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James T. Farrell

On the “Cain Plan” for Writers

(3 October 1945)

From Labor Action, Vol. 10 No. 49, 9 December 1946, p. 5.
Transcribed & marked up by Einde O’Callaghan for the Encyclopaedia of Trotskyism On-Line (ETOL).

On November 11, 1946, Labor Action featured an article by Albert Gates which dealt with the James M. Cain plan for the establishment of an American Authors Authority. The plan, envisaging the control of authors’ copyrights by destroying the power of book publishers, Hollywood and the radio chains, was subjected to criticism because of its totalitarian, bureaucratic and Stalinist character. Once the plan was made public, followed by a campaign to force its acceptance by all the Author’s organizations, a struggle broke out among these bodies and their individual adherents. One of the most active opponents of the plan is James T. Farrell, noted novelist, literary critic, and socialist. Farrell’s letter to Elmer Rice, who subsequently also came to oppose the Cain plan, is printed because of its intrinsic importance in the fight against Stalinist totalitarianism which is the most powerful force at work in favor of the Cain plan. It subjects the Cain plan to devastating analysis and criticism.


(Continued from last week)

One of the major grievances of James M. Cain concerns taxation. Now it is true that there is a certain inequity involved here. The author must pay an income tax, and thus, he receives different treatment than does the corporation. And in the long run, he is also at a disadvantage if he is contrasted with the person who pays an income tax on what he gets from stocks and bonds. But this is an inequity which concerns all professional people, and not solely the writer. He is not a special victim of the government. In addition to which, this inequity mainly concerns the more successful authors, those who have to pay taxes according to surtax rates. It would be better if the successful writer did not have to pay such high taxes. But at the same time, this grievance involves complicated questions of taxation, and it likewise involves important principles.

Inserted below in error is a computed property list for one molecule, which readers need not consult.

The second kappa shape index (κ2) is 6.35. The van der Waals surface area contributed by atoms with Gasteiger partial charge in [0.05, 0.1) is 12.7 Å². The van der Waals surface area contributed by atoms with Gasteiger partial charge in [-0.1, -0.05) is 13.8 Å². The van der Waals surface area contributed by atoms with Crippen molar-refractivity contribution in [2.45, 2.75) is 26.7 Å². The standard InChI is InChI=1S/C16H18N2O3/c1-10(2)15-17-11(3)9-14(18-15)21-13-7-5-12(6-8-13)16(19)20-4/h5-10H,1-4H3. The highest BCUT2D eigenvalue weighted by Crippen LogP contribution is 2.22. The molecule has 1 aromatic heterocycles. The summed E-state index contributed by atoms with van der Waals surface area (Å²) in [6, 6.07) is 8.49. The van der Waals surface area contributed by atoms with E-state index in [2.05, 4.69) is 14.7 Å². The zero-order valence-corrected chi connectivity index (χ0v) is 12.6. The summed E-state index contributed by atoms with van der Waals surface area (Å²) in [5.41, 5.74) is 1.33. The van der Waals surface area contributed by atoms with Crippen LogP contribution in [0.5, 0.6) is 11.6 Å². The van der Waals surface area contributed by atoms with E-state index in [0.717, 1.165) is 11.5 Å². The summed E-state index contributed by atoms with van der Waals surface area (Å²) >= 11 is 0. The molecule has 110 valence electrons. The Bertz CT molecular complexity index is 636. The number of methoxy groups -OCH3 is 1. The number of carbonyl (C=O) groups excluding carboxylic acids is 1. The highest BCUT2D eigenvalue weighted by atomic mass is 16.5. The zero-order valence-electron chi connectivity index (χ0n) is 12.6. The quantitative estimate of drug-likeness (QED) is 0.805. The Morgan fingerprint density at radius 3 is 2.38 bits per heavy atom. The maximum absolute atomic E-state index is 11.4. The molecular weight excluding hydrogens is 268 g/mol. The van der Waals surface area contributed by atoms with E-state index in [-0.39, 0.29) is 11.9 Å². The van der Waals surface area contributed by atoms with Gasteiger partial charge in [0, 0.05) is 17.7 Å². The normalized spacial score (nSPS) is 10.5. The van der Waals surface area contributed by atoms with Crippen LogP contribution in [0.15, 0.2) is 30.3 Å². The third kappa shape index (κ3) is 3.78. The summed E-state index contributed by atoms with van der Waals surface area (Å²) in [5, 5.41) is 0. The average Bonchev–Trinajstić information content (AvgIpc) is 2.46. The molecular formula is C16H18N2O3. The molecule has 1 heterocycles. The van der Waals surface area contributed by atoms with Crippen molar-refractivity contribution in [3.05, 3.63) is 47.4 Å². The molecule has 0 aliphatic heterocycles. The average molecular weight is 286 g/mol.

Given the economic system we live under, the best principle of taxation is that which is based on ability to pay. Most certainly, the question of taxes here should not be a sound argument for the appointment of a board such as the one proposed.

And let me remind you, further, that after citing the grievances of the writer, including this concerning taxation, Mr. Cain speaks of the plight of desperation to which writers have been reduced. Think of it – Mr. Cain, and Hollywood writers earning a thousand dollars a week and two thousand dollars a week, are reduced to desperation, and they are, presumably, among the major victims of social and governmental injustice in these United States. For remember, the economic complaints on which this plan is based are the complaints of rich or well-to-do writers more than they are of the poor and the independent ones.